When deciding whether to grant a fee petition, trial courts have broad discretionary powers, may exercise their independent judgment and are not limited to the evidence presented by the parties in arriving at a reasonable fee. In re Estate of Healy, 137 Ill. App. 3d at 411. A trial court has the discretion to independently review and consider the contents of the entire court file in determining whether a party is entitled to fees and whether the fees requested are reasonable. Kaiser, 164 Ill. App. 3d at 986. It should be noted that an additional policy consideration in cases involving "fee-shifting" provisions is that the attorney for the successful litigant has no individual right to seek payment from the losing party. Stricter scrutiny by the trial court is warranted in these circumstances because the attorney submitting billing statements for approval by the trial court has no fiduciary relationship with the party ultimately liable for payment of the fees.

In Kaiser, the appellate court recognized the need for heightened scrutiny in fee petition cases. The court stated that a "petition for fees must specify the services performed, by whom they were performed, the time expended thereon and the hourly rate charged therefore." (Emphasis added.) Kaiser, 164 Ill. App. 3d 978 at 984, citing Fiorito v. Jones, 72 Ill. 2d 73 (1978). The Kaiser court further stated that "[b]ecause of the importance of these factors, it is incumbent upon the petitioner [in a fee petition case] to present detailed records maintained during the course of the litigation containing facts and computations upon which the charges are predicated." Kaiser, 164 Ill. App. 3d at 984, citing Flynn v. Kucharski, 59 Ill. 2d 61 (1974). Unlike findings in a fee petition case, which rest in the sound discretion of the trial judge, the reasonableness of attorney fees in a common law breach of contract action presents a question to be resolved by the trier of fact, following a fair and impartial trial. Laff v. Chapman Performance Products, Inc., 63 Ill. App. 3d 297, 308 (1978). In civil actions brought by attorney-plaintiffs to recover compensation for professional services performed under an alleged contract, the usual rules governing breach of contract actions apply because "[t]he liability to pay for legal services stands upon the same footing as other agreements." Sokol v. Mortimer, 81 Ill. App. 2d 55, 64 (1967).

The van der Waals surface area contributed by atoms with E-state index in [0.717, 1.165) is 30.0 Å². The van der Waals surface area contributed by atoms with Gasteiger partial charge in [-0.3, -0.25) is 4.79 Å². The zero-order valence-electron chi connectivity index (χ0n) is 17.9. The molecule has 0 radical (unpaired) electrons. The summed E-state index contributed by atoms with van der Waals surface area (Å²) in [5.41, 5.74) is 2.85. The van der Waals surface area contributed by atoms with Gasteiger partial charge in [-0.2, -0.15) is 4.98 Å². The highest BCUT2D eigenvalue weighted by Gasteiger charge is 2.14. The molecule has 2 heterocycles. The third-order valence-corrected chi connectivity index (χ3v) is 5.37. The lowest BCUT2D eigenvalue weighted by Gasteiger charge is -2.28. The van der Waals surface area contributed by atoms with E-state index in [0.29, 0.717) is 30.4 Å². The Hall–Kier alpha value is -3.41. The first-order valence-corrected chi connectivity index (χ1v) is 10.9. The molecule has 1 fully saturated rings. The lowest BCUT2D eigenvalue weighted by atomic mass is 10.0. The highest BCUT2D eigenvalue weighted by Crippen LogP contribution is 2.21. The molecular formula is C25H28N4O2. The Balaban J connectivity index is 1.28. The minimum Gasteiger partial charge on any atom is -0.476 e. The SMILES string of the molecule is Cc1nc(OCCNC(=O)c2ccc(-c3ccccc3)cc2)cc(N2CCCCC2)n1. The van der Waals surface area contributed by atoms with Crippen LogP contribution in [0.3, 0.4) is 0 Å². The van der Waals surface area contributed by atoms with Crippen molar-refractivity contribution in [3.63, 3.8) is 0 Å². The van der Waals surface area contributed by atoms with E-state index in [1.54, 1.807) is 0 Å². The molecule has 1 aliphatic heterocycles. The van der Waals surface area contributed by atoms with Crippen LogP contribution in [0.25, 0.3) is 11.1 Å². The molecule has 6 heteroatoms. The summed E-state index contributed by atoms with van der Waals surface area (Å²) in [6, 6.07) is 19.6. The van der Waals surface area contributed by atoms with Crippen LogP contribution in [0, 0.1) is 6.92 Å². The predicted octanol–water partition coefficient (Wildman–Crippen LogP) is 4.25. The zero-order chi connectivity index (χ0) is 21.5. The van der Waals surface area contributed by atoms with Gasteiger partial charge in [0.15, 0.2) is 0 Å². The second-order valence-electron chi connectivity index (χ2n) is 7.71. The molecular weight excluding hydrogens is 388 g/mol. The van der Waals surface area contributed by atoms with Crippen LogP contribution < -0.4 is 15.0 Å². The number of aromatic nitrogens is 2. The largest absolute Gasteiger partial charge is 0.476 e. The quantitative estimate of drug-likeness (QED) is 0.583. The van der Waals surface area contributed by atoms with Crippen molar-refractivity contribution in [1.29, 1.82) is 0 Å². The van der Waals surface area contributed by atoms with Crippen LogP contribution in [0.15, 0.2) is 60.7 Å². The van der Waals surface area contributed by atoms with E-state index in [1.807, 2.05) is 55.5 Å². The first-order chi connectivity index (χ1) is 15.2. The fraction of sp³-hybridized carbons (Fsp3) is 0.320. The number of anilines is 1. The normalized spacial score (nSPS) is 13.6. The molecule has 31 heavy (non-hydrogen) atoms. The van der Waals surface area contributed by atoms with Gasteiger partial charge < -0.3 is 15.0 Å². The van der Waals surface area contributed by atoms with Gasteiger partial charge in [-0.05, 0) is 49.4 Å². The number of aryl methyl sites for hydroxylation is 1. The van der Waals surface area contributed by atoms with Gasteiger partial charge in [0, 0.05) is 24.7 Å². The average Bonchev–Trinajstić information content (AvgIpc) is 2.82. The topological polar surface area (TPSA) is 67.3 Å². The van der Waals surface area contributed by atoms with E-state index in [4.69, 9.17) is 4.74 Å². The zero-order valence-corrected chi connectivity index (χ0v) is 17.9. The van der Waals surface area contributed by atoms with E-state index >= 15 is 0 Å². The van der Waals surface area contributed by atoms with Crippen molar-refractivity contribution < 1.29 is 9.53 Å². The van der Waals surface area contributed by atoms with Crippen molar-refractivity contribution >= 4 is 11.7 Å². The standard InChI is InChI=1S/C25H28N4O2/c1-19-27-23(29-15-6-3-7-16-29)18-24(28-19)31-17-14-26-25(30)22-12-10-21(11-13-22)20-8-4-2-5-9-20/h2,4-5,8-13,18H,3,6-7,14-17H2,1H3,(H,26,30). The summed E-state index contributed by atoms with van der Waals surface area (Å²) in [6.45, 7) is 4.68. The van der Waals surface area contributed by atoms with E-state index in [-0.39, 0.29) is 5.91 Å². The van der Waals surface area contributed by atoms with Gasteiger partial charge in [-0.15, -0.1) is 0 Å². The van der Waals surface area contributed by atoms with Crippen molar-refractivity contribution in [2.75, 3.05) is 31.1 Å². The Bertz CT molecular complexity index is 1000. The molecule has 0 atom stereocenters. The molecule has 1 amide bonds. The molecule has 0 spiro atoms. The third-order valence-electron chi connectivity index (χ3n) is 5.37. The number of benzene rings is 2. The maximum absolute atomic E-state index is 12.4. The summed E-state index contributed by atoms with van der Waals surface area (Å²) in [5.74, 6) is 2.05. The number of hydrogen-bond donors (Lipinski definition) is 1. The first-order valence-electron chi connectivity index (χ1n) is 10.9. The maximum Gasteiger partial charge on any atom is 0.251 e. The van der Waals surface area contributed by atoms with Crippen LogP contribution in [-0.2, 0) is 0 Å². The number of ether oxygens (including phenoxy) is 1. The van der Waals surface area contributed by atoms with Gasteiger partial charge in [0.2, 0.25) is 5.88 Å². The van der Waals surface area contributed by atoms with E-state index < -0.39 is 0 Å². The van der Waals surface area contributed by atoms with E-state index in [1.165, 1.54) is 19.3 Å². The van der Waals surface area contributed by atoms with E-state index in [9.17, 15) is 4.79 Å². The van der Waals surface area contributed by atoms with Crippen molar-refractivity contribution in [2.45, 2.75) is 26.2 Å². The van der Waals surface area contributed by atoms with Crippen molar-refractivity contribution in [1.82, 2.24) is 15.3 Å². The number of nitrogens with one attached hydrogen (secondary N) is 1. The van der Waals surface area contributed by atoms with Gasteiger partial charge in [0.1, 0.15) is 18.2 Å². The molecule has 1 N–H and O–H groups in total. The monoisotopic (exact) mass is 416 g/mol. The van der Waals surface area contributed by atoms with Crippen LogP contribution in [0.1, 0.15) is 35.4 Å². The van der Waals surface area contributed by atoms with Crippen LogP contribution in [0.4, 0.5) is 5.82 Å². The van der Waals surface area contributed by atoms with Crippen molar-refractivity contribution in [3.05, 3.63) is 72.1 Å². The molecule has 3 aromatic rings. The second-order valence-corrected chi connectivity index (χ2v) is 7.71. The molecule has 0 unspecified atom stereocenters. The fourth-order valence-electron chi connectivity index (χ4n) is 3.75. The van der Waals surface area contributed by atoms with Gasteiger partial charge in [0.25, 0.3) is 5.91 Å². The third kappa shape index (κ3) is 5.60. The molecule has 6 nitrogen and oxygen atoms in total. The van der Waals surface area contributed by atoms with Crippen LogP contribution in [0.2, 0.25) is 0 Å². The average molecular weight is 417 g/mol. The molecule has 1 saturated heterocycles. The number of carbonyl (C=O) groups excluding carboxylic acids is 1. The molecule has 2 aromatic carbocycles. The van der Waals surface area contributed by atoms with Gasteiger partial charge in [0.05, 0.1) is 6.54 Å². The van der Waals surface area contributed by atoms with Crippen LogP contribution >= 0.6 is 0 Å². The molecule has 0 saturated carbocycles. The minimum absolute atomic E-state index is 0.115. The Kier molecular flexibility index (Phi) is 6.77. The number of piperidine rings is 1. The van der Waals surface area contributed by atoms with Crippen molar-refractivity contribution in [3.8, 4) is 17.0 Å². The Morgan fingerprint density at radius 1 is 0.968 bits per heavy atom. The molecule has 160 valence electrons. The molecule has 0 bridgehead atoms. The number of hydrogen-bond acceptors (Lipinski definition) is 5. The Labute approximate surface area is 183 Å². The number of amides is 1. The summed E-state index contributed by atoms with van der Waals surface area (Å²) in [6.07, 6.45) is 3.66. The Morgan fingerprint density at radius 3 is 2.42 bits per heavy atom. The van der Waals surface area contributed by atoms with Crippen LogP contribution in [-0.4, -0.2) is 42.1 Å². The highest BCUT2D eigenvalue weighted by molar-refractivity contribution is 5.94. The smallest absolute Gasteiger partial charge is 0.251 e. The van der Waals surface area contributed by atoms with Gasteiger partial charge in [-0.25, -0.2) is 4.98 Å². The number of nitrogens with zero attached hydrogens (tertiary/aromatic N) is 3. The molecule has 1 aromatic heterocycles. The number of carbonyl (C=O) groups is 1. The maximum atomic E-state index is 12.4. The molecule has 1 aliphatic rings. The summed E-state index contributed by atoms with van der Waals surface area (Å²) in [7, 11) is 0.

However, a reviewing court is free to set aside an oppressive verdict for attorney fees as it would "any other verdict which is contrary to the 'manifest weight of the competent evidence.' " Slater v. Jacobs, 56 Ill. App. 3d 636, 643 (1977); Sullivan v. Favwer, 58 Ill. App. 2d 37, 45 (1965). The law is clear. "It is not the province of this court to substitute its judgment for that of a jury" in a breach of contract action seeking attorney fees unless there is a "patent error wherein the weight of the evidence demands a contrary conclusion." Sokol, 81 Ill. App. 2d at 64; Sullivan, 58 Ill. App. 2d at 44; Slater, 56 Ill. App. 3d at 643; Laff, 63 Ill. App. 3d at 306-10.

The fact that a judgment is rendered after a bench trial with the judge sitting as the "trier of fact" as opposed to a jury does not alter this standard of review. A trial judge's conclusions on factual issues are entitled to the same weight as a jury verdict. Johnson v. Abbott Laboratories, Inc., 238 Ill. App. 3d 898, 905 (1992); Brown v. Zimmerman, 18 Ill. 2d 94, 102 (1959). Moreover, when a judge sits as the "trier of fact" in a bench trial, the judge is presumed to have considered only competent evidence presented by the parties at trial. Buckner v. Causey, 311 Ill. App. 3d 139, 145 (1999). A court's consideration of matters outside of the trial record is prejudicial error which can result in a reversal of its judgment. Buckner, 311 Ill. App. 3d at 145.